There are some threats we cannot ignore. Will providers continue to throw in the towel and become employees, thereby not needing billing services? There is always a threat or eventual possibility that the fee-for-service environment may diminish or disappear completely. But we have heard this possibility for decades, and so far, we haven't come up with a viable alternative to replace the current system. Then there is the possibility of additional legislation being passed, like the surprise billing regulations, which would cause a major disruption to the revenue cycle process.

If you decide to launch a medical billing company, here are some issues you'll need to address:

  1. What cloud-based practice management software will you choose?
  2. Will your staff work in your office, remotely, or offshore?
  3. What specialties are you sufficiently competent to do a great job?
  4. Who will be your second in command? You can't do it all yourself.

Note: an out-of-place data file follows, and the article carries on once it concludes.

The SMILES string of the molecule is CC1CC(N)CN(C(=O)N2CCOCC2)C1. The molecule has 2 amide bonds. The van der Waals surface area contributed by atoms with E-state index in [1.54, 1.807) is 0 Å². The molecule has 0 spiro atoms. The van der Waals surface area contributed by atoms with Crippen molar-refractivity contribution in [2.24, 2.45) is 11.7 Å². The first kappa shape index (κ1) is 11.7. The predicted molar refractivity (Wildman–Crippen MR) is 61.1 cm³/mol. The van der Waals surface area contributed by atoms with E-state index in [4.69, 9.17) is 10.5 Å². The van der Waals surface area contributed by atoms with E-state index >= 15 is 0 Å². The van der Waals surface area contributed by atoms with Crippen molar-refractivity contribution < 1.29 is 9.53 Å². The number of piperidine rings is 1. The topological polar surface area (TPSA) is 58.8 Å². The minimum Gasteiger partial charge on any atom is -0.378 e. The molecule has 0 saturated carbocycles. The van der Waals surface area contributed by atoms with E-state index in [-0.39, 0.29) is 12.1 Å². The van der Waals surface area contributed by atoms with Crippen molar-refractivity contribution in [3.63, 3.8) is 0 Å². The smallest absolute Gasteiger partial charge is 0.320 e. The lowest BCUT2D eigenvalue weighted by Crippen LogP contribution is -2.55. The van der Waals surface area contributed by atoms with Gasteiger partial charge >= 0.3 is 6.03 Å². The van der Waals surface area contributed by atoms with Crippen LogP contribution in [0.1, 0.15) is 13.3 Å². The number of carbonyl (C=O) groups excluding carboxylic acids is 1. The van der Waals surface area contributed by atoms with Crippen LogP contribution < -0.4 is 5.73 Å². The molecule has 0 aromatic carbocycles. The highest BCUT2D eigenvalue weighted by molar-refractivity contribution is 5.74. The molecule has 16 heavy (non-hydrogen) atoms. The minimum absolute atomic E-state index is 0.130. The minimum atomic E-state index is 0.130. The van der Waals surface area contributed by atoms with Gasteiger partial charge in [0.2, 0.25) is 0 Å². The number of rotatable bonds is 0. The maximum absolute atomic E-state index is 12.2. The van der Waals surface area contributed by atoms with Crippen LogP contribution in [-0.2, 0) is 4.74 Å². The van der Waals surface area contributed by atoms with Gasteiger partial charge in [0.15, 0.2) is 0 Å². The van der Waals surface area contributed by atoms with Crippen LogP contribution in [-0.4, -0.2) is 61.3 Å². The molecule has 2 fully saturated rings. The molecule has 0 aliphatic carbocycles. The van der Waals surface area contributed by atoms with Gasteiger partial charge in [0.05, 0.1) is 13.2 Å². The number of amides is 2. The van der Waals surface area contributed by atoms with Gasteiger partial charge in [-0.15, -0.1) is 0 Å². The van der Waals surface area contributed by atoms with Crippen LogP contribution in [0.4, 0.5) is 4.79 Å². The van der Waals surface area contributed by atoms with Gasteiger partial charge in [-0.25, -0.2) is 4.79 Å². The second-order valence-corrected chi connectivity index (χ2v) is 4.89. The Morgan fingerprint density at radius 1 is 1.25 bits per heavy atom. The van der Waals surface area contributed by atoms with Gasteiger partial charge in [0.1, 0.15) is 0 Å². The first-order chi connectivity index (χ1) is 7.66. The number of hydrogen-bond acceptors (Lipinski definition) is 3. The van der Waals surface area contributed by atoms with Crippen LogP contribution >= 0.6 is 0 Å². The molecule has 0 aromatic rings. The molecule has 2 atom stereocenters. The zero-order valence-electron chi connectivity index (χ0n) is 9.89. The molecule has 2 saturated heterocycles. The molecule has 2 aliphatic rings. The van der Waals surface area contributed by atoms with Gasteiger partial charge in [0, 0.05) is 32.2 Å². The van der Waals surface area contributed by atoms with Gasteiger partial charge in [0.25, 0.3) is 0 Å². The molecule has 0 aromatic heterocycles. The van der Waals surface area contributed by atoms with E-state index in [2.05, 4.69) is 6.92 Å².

5. How will you fund growth?
  6. What is your branding, marketing, and sales plan? This will be mandatory.

Landing your first client is a monumental task. Ninety percent of all billing companies started in one of two ways:

  • Their first client was a relative whose billing operation was in shambles, and they were willing to become client zero.
  • The person starting a new billing company was the current practice manager for a group, and the group decided they didn't want to be responsible for running their own billing office any longer and decided to outsource the process to a trusted individual.

I am not advising you one way or the other when it comes to starting a billing company, but hopefully the points and issues that I have listed above will assist with your decision about any future endeavor you may be considering.

Dave Jakielo is an International Speaker, Consultant, Executive Coach, and Author, and is president of Seminars & Consulting. Dave is past president of Healthcare Business and Management Association and the National Speakers Association Pittsburgh Chapter. Sign up for his FREE weekly Success Tips at Dave can be reached via email; phone 412-921-0976.